Background: The relationship between systolic blood pressure (BP) and the risk of cardiovascular events is complex. In patients with chronic coronary artery disease, a J-shaped relationship has been shown, such that there is an increased risk of events both at high and low BP. The current coronary artery disease risk prediction models, however, considers a linear relationship between presenting BP and outcomes in patients presenting with acute coronary syndromes. Methods: We evaluated 139,194 patients with non-ST-segment elevation acute coronary syndromes in the Can Rapid risk stratification of Unstable anigina patients Suppress ADverse outcomes with Early implementation of the ACC/AHA guidelines (CRUSADE) quality improvement initiative. The presenting systolic BP was summarized as 10-unit increments. Primary outcome was a composite of in-hospital events all-cause mortality, reinfarction, and stroke. Secondary outcomes were each of these outcomes considered separately. Results: From the cohort of 139,194 patients, 9,566 (6.87%) patients had a primary outcome (death/reinfarction or stroke) of which 5,910 (4.25%) patients died, 3,724 (2.68%) patients had reinfarction, and 1,079 (0.78%) patients had a stroke during hospitalization. There was an inverse association between presenting systolic BP and the risk of primary outcome, all-cause mortality, and reinfarction such that there was an exponential increase in the risk with lower presenting systolic BP even after controlling for baseline variables. However, there was no clear relationship between stroke and lower presenting systolic BP. Conclusions: In contrast to longitudinal impacts, there is a BP paradox on acute outcomes such that a lower presenting BP is associated with increased risk of in-hospital cardiovascular events. These associations should be considered in acute coronary syndrome prognostic models.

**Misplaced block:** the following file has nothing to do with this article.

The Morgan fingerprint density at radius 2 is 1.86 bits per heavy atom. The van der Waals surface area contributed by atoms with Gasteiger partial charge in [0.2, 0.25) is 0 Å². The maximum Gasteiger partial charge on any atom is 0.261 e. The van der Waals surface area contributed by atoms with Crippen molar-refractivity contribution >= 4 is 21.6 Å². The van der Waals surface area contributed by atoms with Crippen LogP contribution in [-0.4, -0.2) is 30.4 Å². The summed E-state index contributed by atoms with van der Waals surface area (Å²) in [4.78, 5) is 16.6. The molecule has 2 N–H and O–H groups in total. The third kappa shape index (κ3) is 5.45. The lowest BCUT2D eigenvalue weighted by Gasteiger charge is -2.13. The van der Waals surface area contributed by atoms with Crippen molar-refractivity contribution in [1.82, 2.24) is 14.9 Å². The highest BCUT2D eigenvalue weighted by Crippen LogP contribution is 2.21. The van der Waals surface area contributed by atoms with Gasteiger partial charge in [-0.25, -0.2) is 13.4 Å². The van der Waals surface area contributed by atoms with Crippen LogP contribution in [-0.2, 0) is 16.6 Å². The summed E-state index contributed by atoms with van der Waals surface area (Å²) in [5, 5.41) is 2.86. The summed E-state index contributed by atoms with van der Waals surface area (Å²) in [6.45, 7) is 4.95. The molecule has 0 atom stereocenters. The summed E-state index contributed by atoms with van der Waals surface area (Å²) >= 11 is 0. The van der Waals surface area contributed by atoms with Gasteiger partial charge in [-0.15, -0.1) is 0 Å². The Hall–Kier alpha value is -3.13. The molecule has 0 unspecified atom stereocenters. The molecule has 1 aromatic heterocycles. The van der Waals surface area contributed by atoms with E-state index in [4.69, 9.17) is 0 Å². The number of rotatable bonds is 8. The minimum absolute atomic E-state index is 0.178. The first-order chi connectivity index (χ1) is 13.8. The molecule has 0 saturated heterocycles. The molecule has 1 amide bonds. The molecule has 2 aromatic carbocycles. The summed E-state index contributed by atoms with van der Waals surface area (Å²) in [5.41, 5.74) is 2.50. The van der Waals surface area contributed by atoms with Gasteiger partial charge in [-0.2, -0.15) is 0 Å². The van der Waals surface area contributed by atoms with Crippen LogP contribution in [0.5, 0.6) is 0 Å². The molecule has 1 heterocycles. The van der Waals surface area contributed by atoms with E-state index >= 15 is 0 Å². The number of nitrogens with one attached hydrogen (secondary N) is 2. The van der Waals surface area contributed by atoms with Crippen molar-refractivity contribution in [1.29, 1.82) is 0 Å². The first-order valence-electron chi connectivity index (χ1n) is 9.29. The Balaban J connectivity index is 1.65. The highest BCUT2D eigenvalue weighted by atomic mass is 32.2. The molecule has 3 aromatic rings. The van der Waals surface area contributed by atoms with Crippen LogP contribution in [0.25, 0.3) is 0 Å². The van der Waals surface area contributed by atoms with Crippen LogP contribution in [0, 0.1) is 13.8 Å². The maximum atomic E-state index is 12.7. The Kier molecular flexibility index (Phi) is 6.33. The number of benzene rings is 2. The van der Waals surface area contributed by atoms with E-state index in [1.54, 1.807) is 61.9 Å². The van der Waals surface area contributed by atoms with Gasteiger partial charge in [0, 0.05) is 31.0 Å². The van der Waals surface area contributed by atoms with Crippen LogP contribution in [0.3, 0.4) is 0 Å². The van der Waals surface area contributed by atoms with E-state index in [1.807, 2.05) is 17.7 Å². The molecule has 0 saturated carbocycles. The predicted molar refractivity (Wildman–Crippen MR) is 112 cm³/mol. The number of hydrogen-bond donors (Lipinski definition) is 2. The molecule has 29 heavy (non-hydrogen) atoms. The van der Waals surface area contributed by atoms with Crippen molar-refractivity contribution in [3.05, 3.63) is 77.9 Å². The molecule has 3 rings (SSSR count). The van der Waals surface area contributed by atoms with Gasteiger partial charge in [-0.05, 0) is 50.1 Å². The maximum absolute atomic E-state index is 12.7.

ASJC Scopus subject areas
- Cardiology and Cardiovascular Medicine